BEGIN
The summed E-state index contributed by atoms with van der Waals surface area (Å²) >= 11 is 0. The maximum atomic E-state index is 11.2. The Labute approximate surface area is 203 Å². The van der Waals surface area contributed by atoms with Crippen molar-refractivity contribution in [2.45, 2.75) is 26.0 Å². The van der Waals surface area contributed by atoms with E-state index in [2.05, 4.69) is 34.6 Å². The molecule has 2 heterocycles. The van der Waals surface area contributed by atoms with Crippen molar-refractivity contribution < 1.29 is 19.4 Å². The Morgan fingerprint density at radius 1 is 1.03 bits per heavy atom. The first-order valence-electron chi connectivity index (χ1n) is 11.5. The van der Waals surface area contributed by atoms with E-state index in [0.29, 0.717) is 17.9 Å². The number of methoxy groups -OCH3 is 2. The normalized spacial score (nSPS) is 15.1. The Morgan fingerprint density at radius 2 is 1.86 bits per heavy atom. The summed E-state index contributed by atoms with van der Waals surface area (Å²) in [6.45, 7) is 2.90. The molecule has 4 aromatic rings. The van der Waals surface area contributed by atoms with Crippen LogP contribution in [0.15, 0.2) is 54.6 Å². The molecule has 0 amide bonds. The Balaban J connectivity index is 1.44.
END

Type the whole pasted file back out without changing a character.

The summed E-state index contributed by atoms with van der Waals surface area (Å²) >= 11 is 0. The maximum atomic E-state index is 11.2. The Labute approximate surface area is 203 Å². The van der Waals surface area contributed by atoms with Crippen molar-refractivity contribution in [2.45, 2.75) is 26.0 Å². The van der Waals surface area contributed by atoms with E-state index in [2.05, 4.69) is 34.6 Å². The molecule has 2 heterocycles. The van der Waals surface area contributed by atoms with Crippen molar-refractivity contribution < 1.29 is 19.4 Å². The Morgan fingerprint density at radius 1 is 1.03 bits per heavy atom. The first-order valence-electron chi connectivity index (χ1n) is 11.5. The van der Waals surface area contributed by atoms with E-state index in [0.29, 0.717) is 17.9 Å². The number of methoxy groups -OCH3 is 2. The normalized spacial score (nSPS) is 15.1. The Morgan fingerprint density at radius 2 is 1.86 bits per heavy atom. The summed E-state index contributed by atoms with van der Waals surface area (Å²) in [6.45, 7) is 2.90. The molecule has 4 aromatic rings. The van der Waals surface area contributed by atoms with Crippen LogP contribution in [0.15, 0.2) is 54.6 Å². The molecule has 0 amide bonds. The Balaban J connectivity index is 1.44.